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Sharapova doesn't drop a set on the way to Aussie Open title

1/26/2008 - Tennis

MELBOURNE, Australia -- Maria Sharapova's acceptance speech
was as polished as her game at the Australian Open.

A year after being on the wrong end of one of the most-lopsided
losses in a Grand Slam final, Sharapova wrapped up her third major
title with a 7-5, 6-3 victory over fourth-seeded Ana Ivanovic on
Saturday.

The 20-year-old Russian didn't drop a set in seven matches at
Melbourne Park, including wins over three of the top four ranked
players, erasing 12 months worth of painful memories in the wake of
her 6-1, 6-2 loss to Serena Williams last year.

After Ivanovic sprayed a forehand wide on match point, Sharapova
dropped to her knees and appeared to be fighting back tears as she
waved and blew kisses to the crowd.

Then she dropped her racket in her chair before heading to shake
hands and exchange high-fives with her father and supporters.

She clasped her hands and swayed as she stood, waiting to
receive the Daphne Akhurst Trophy, then told the Rod Laver Arena
crowd that she'd received a text message from tennis great Billie
Jean King telling her "Champions take chances and pressure is
a privilege."

"I took mine," Sharapova said.

Sharapova wished her mother, Yelena, a happy birthday and told
her how she planned to spend some of her $1,207,790 prize money.

"With this big fat check, I'm going to send you a bunch of
roses," she said. "Last year I lost on her birthday and this year
I said I'm going to make it up to her, and I did."

Sharapova said she "wasn't even close to winning last year."

"It's incredible. If somebody would've told me during the
middle of last year I'd be here I'd have said, 'Forget it."'

Sharapova, seeded fifth, struggled with a shoulder injury last
year and slipped from No. 1 to outside the top 5. She rallied to
make the final of the season-ending championship, losing in three
long sets to top-ranked Justine Henin.

Sharapova said when her coach and hitting partner Michael
Joyce's mother died, it helped her cope with the hard
times.

Every time she went out to play or practice "Jane was the name
we were thinking about," Sharapova said. "I want to dedicate this
win to her because after the loss [(Joyce] suffered, I got a whole
lot of perspective with my injuries and setbacks.

"It helped me prioritize so many things that were outside of
tennis."

Ivanovic is projected to rise to No. 2 in the rankings despite
the loss. Sharapova will remain at No. 5 when the new list is
released next week.

Sharapova leads their head-to-heads 3-2, avenging a
straight-sets loss to the Serbian player in the French Open
semifinals last year.

Ivanovic, also 20, is 0-2 in Grand Slam finals after losing the
French Open championship match to Henin.

"I'm very emotional and you guys made it a very special
experience for me," she told the crowd as tears welled in her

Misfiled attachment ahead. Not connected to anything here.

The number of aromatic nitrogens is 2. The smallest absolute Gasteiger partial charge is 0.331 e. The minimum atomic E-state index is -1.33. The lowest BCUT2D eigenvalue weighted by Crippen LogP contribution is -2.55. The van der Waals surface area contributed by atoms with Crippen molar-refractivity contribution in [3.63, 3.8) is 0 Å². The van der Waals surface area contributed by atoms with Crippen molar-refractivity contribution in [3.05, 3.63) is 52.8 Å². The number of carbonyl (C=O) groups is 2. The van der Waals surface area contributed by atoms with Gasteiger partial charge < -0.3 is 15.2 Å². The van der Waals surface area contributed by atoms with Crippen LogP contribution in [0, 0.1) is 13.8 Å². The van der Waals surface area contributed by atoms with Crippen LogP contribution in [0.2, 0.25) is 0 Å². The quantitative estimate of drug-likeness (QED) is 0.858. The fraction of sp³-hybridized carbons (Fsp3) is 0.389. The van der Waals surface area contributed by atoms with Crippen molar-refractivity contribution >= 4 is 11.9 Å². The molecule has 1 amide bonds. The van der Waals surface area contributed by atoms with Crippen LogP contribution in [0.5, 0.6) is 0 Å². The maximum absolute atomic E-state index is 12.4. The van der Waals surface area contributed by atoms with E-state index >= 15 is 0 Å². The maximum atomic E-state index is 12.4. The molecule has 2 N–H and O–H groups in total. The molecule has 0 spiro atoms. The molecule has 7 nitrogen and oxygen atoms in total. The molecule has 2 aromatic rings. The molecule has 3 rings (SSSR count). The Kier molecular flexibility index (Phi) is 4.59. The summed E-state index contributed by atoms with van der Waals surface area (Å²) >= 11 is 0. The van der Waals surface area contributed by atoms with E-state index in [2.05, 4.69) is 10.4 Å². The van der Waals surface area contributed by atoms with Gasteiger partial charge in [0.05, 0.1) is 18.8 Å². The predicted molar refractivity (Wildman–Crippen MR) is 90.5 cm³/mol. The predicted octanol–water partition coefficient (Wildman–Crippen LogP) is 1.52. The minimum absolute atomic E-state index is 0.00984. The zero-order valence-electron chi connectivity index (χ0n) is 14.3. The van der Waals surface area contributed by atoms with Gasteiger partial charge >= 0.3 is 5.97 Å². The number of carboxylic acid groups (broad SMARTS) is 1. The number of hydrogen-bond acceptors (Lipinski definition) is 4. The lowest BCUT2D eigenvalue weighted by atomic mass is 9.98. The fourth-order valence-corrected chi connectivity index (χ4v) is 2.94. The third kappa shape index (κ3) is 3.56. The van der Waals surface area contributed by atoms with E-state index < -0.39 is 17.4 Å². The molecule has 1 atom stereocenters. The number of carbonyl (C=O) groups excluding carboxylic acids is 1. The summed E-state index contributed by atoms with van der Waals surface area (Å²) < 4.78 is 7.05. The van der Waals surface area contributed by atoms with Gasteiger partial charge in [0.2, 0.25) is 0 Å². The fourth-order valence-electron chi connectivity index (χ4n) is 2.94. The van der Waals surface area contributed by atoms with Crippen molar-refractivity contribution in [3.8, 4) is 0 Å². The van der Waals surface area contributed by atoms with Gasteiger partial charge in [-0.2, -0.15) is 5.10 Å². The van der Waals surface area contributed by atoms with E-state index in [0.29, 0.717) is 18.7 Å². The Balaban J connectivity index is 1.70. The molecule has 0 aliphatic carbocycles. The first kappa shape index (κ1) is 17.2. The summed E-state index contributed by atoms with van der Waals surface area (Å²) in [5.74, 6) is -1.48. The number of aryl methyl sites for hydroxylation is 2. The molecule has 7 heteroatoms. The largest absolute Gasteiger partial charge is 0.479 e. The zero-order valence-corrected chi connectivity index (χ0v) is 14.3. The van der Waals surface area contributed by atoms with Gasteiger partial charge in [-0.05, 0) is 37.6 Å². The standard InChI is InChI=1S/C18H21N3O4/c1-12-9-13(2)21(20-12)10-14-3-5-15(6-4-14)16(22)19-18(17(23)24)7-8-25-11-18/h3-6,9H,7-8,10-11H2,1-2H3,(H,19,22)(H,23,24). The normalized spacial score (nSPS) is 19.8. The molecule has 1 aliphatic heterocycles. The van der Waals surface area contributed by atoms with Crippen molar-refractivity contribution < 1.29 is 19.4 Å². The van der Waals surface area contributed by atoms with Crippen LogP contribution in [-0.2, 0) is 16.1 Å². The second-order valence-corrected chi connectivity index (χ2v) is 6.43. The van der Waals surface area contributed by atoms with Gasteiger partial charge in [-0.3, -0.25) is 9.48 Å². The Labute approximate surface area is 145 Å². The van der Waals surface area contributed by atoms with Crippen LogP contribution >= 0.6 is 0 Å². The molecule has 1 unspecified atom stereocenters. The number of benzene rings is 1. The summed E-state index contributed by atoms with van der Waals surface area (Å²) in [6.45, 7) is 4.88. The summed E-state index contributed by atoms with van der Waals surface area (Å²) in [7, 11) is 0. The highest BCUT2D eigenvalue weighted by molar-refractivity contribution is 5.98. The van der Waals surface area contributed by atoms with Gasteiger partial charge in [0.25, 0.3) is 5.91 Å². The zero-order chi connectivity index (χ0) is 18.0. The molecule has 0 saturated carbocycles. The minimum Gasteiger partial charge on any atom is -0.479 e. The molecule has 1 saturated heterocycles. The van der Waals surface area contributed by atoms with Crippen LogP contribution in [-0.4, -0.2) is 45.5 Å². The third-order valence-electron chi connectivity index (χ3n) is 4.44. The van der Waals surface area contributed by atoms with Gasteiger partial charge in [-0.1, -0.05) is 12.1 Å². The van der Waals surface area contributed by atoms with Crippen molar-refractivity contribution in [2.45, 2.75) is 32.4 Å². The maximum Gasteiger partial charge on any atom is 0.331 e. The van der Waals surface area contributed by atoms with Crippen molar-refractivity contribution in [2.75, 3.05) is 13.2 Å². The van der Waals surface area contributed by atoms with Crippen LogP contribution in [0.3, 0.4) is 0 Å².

eyes.

Sharapova was aggressive from the start and, apart from one bad
service game in the first set that allowed Ivanovic back to 4-4,
controlled the important points against a Serbian player for the
second consecutive match.

She beat No. 3 Jelena Jankovic in the semifinals after ending
top-ranked Justine Henin's 32-match winning streak in the
quarterfinals.

Sharapova set up triple match point and waited patiently as
Ivanovic saved two before the Russian could add to her titles at
Wimbledon in 2004 and the 2006 U.S. Open.

On a hot, sunny day with temperatures touching 93 degrees,
people in the crowd were fanning themselves, and Sharapova
retreated to the shade behind the baselines to gather herself
between points.

It was Australia Day, so organizers put small national flags at
each seat. But there were plenty of Serbian and Russian flags, too.

Most of the signs scattered around a packed arena were pretty
clear, including one that said "Quiet please Maria," referring to
Sharapova's high-pitched grunts that get louder and louder as
pressure rises.

Both players showed some nerves in the first set, with Ivanovic
particularly shaky, committing 19 unforced errors to just six
winners.
Serving at 2-2, Ivanovic set up double break point with a double
fault, then sent a forehand long.

After holding serve the first three times at love, Sharapova
returned the favor, committing three double faults while serving at
4-3, the last two at deuce to hand the game to Ivanovic.

But she shrugged off the setback, running off the last three
games, breaking to go ahead 6-5, then pumping her fist and shouting
"Go Maria! Come on!" Taking every second possible between points,
Sharapova then held at love.

From 3-3 in the second set, Sharapova ran off the last three
games again, breaking Ivanovic twice.

The advice from King, who won 12 Grand Slam singles titles, was
a great help, Sharapova said.

"When I was playing junior tennis she'd turn up and talk to my
parents and give them advice and talk to me," Sharapova said. Now
she's always someone to give me advice

"I woke up this morning to her text ... I had those great words
in my mind during the match."